Some of the hardest passages to preach on in the Bible are the most familiar ones. Whatever can remain to be said about the parable of the Prodigal Son that has not been said before and probably rather well? When you know it’s going to be the Prodigal Son, most of might be tempted to turn off our hearing aids, or to think about something else that is pressing instead.
Perhaps the truth is that we have heard this story too often anyway to be unsettled by it anymore, to have any real sense of its scandal. It’s worth remembering that it would have really shaken those who first heard it. They would have thought it really stretched credulity to tell a story about a father who welcomes back with open arms a son who had been quite happy to act as though his father is dead so that he can have the property that he would have got after the will reading. They would have thought him justified in declaring that his son was now dead to him! The truth is that we need today to hear another story, in order really to hear this story that Jesus told as though for the first time.
So, I want to tell this story differently today. And it’s going to be a shocking story, a story with a surprise that will leave us wondering whether the end could possibly be right. I’m going to tell a shocking story, the kind of story that might even leave some people wanting to leave the room. Because that I think is the kind of story that Jesus told.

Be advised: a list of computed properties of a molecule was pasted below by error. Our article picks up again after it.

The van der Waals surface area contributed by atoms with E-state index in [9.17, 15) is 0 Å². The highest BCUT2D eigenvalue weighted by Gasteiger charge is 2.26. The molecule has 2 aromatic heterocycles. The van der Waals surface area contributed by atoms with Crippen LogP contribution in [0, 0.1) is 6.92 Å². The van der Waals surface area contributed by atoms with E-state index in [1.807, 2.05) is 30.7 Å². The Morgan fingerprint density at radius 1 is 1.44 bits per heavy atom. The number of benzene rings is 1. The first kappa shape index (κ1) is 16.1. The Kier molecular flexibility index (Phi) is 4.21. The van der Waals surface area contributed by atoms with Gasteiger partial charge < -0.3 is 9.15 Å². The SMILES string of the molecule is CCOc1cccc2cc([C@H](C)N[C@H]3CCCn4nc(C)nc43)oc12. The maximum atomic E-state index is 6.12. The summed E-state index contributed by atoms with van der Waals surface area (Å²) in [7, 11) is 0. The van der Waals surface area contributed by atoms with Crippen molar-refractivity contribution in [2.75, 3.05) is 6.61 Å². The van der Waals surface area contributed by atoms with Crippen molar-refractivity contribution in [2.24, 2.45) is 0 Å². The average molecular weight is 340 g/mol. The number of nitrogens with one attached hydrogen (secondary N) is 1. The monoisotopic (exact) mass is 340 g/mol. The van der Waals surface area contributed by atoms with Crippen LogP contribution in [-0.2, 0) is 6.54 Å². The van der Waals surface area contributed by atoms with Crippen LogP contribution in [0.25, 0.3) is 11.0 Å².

There was once a daughter whose father abused her terribly – in whatever way that fathers can abuse their daughters. Her mother somehow knew what was going on, but she did nothing. She loved her daughter, but she was somehow jealous of her too. She did nothing. After some time the daughter’s plight was noticed by teachers at school and she was eventually taken into care and then fostered, in a far distant place. She was looked after by kind people who gave her the warmest and most generous love. The father was convicted and sent to prison and was abused and beaten up by other prisoners. They even spat in his food, and he was reduced to eating the food scraps that the prison warders put in the box for the local farmer to give to his pigs. The daughter grew up, and, with such tender love as she received from a wise and kind foster mother, the wounds of her body and her mind began to mend a little. She found a way to live with her past, and the mothering she received from others began to heal the fathering that had so hurt her. Then one day, as she was about to have a child herself, she decided to go and look for her father. When she eventually found him, he was living alone in a bare and cheerless flat. He was drinking too much and he had aged beyond his years. He lived in the shadows, sometimes reflecting on what he had lost. He was astonished, when he opened the door to the stranger who turned out to be his daughter. He was amazed to find that she had searched for him. She told him that she wanted to be his daughter still if he would let her. And he wept with remorse and joy. But those who had mothered her through her wounded childhood were astonished and even hurt, given all that they had given her, that she could go to him after all that had happened. Hadn’t they given her so much, all those years of careful counselling, all those nights of listening to her tears, all that love offered over years? Were they not now enough for her? She did her best to tell them that she still loved them, and always would, and would never forget their love and kindness to her. But she wanted to celebrate that she had found her father again who was lost to her, and she hoped they could share that joy too. They said that they feared for her safety, that they didn’t think her father deserved her, that it would have been better if she just wrote to him or better had nothing at all to do with him again. But she said that she had to celebrate and rejoice, because she had found her father… And her own mother, still so hurt by all that happened, was just amazed that such love could be possible… that her daughter could have found a depth and quality of love that was deeper than her mother’s love.